Absolute participation in the patient surveys increased from 16% - 19% in the year before SMART to 22%-26% in the first year of SMART. Although this represents an increase, it falls short of the 60% enrollment projected by the sponsor. Ninety-two percent of survey participants reported that they received a prescription with an isotretinoin qualification sticker, findings consistent with those of PCS and PCS audit.


Analyses of other components of the RMP were also conducted. In DDRE analyses of the Degge/SI cohort, 76% of survey participants reported they signed two consent forms and 81% reported the presence of a medication guide.


Analyses of both Slone and Degge/SI shows some improvement in the rate of any pregnancy testing, however only about 68% of apparently fertile and sexually active women reported two pregnancy tests prior to initiation of isotretinoin, a labeled requirement for therapy.  Of menstruating, apparently fertile sexually active women, only 28% had a pregnancy test within the first 5 days of their menstrual period immediately before starting isotretinoin.


In DDRE analyses of the Degge/SI cohort, 4.2% of apparently fertile and sexually active 15-45 year-old participants reported no form of birth control.  In total, 46.4% of apparently fertile and sexually active 15-45 year-old participants reported use of “appropriate” birth control consisting of two methods, at least one of which is a “primary” birth control method (e.g., oral contraception).


The presence of a prescription qualification sticker correlated highly but incompletely with performance of the pregnancy test.  Overall 9% of Survey participants who reported a qualification sticker was present also indicated a pregnancy test was not done. Pregnancy testing was generally high both in the presence of a sticker (91%) and in the absence of a sticker (90%) for apparently fertile, 15 to 45 year old survey participants.


Among sexually active, apparently fertile 15 to 45 year old Survey participants, any birth control was noted in 97% of enrollees with a sticker and 96% of enrollees without a sticker.

Based on DDRE analyses, the Degge/SI dataset contains 15 reports of pregnancy among 4277 women on their first-course of isotretinoin therapy.  The observed pregnancy rate for first-course users within the Degge/SI cohort is thus 15/4277 = 3.5/1000. Since this rate is censored, it likely represents an underestimate of the rate realized when all these Survey participants complete follow-up.   The reviewers have stated that this rate is virtually identical to the rate as reported by researchers from the Slone Epidemiology Group pre-RMP Accutane survey cohort of 2.9 per 1,000 women.   Despite this observation, the value of a comparative analysis in the review of the patient surveys is called into question. Evaluation of the isotretinoin RMP is most appropriately based on patients’ experience with all isotretinoin products and should not be confined to any subset of manufacturers, such as the innovator in this instance.   Furthermore, in the analysis of pregnancy rates, the representativeness and comparability of these two cohorts is questionable because of differences in the survey instruments, financial incentives for participating, response rates, and the demographic composition of respondents and their treating physician specialties.  We note from the review by Karwoski and Pitts that pregnancies reported by survey respondents are a minority of all reported pregnancies to FDA, and that the contribution of these reports changed from 20% in the pre-RMP period to 27% in the post-RMP period.  Lastly, the post-RMP “rate” in the attached review does not take person-time exposure into account, nor the shortened patient exposure in the post-RMP period compared to the pre-RMP data other than to describe the latter factor non-quantitatively as “censoring.”   Notwithstanding these reservations about the cross-survey comparison and quantification of pregnancies, we note with concern the reports of continued pregnancies in the post-RMP survey.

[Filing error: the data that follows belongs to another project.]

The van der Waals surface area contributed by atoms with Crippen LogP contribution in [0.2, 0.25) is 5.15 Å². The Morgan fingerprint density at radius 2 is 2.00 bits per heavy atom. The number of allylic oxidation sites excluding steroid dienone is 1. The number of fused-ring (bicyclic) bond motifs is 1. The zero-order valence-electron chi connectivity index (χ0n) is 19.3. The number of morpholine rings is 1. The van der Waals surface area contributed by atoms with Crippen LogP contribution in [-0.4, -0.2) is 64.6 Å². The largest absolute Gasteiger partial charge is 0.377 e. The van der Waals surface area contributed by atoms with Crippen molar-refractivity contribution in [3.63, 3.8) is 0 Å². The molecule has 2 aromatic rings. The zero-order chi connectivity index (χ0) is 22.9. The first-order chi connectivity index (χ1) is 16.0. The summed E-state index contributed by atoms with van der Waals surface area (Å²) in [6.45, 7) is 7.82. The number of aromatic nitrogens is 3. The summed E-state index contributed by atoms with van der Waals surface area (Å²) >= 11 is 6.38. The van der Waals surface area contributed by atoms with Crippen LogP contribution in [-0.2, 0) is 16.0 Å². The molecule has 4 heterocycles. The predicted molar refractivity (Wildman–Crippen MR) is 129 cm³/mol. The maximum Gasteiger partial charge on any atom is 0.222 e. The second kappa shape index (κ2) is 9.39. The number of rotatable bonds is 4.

The number of pregnancy exposures to isotretinoin has not decreased appreciably and may have increased relative to the overall decrease in use of isotretinoin in the year following the implementation of the enhanced Isotretinoin Risk Management Program. Our review of a number of parameters comparing the Pre-RMP to the Post-RMP pregnancy exposures suggest minimal or no improvement with the implementation of the RMP. However, it should be emphasized that benchmarks of success of the program based on pre-specified metrics were not defined and that experience of pregnancy failures may not represent general experience of isotretinoin users.